I'm wondering which meters are the most sensitive to low light situations, such as in the forest at dusk... not seriously dark but still a challenge. Maybe they're all OK in this case, but my simple little Sekonic is not very sensitive there. Thanks for any advice.
A follow-up: it appears that the best are probably Gossen Luna Pro's, of which there have been many models. Any thoughts on which models to get or avoid? Any problems with fairly old ones? Thanks.
I've been using the Luna Pro Digital for about three years - very reliable and accurate, especially in incident light mode.
The only problem with the older Luna Pro's was that they used Mercury batteries. For a while, Gossen did make an
adapter for two MS 76's which included a resister to make up the difference in voltage. But, I don't know if this is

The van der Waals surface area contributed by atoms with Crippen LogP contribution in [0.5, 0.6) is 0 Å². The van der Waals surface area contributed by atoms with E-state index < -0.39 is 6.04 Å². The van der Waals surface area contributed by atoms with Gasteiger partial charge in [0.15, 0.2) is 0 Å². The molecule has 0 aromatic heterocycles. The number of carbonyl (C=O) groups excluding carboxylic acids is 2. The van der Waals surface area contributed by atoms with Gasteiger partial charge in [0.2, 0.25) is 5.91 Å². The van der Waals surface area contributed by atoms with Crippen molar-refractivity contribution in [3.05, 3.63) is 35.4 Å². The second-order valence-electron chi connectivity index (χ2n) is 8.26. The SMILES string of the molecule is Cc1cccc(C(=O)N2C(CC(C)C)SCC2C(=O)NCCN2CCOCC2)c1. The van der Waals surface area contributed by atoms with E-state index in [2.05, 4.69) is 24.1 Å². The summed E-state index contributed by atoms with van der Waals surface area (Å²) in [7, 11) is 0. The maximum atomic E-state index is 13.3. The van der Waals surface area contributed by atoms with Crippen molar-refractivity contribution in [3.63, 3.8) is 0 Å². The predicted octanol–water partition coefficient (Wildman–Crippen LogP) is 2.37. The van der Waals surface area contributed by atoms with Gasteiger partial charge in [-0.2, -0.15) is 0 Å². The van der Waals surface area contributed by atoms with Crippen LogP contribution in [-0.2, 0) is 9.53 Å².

Camera light meters are quite sensitive anyway, but when the light is very low we are probably into the territory of using "B" with moderate apertures, maybe f8 or f11, and exposing for many seconds or minutes. Just try an exposure, double it, double it again and so on and review the result on your screen. I'm assuming a digital camera! If you are using a film camera use a digital one to establish exposure and then set the film camera accordingly. No need to buy an expensive separate meter IMHO.
True enough that digital cameras make excellent light meters in almost all cases, but I am not sure this is true in really low light situations, which as you may imply remain the province of film. Most digital cameras seem to have limited long exposures, at least compared to, say, my Nikon F3, which will take a pretty accurate exposure of several minutes on aperture priority. But the camera I have in mind is a Mamiya TLR. I don't like extra exposures with it, not only as they're fairly expensive but because of the time it takes to deal with the images.
Of course I may be wrong about the long exposure abilities of a few very high end digital cameras.